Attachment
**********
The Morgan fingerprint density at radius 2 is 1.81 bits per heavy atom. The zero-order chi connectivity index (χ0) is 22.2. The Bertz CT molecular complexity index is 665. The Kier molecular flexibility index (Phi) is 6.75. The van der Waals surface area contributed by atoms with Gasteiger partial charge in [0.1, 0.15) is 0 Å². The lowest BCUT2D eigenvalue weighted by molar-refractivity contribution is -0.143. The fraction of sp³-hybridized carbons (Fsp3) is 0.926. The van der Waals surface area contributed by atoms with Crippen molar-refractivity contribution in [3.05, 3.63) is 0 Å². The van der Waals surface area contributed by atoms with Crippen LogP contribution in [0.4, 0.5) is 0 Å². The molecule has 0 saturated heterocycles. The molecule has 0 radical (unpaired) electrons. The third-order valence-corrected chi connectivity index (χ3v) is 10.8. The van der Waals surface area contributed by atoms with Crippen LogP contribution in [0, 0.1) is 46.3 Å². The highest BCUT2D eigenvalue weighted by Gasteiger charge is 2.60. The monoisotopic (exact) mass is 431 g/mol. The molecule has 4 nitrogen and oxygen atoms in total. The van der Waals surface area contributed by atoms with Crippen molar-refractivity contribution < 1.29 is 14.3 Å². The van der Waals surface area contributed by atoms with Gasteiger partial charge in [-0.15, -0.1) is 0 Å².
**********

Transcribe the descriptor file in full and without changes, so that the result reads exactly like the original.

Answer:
The Morgan fingerprint density at radius 2 is 1.81 bits per heavy atom. The zero-order chi connectivity index (χ0) is 22.2. The Bertz CT molecular complexity index is 665. The Kier molecular flexibility index (Phi) is 6.75. The van der Waals surface area contributed by atoms with Gasteiger partial charge in [0.1, 0.15) is 0 Å². The lowest BCUT2D eigenvalue weighted by molar-refractivity contribution is -0.143. The fraction of sp³-hybridized carbons (Fsp3) is 0.926. The van der Waals surface area contributed by atoms with Crippen molar-refractivity contribution in [3.05, 3.63) is 0 Å². The van der Waals surface area contributed by atoms with Crippen LogP contribution in [0.4, 0.5) is 0 Å². The molecule has 0 saturated heterocycles. The molecule has 0 radical (unpaired) electrons. The third-order valence-corrected chi connectivity index (χ3v) is 10.8. The van der Waals surface area contributed by atoms with Crippen LogP contribution in [0, 0.1) is 46.3 Å². The highest BCUT2D eigenvalue weighted by Gasteiger charge is 2.60. The monoisotopic (exact) mass is 431 g/mol. The molecule has 4 nitrogen and oxygen atoms in total. The van der Waals surface area contributed by atoms with Crippen molar-refractivity contribution < 1.29 is 14.3 Å². The van der Waals surface area contributed by atoms with Gasteiger partial charge in [-0.15, -0.1) is 0 Å².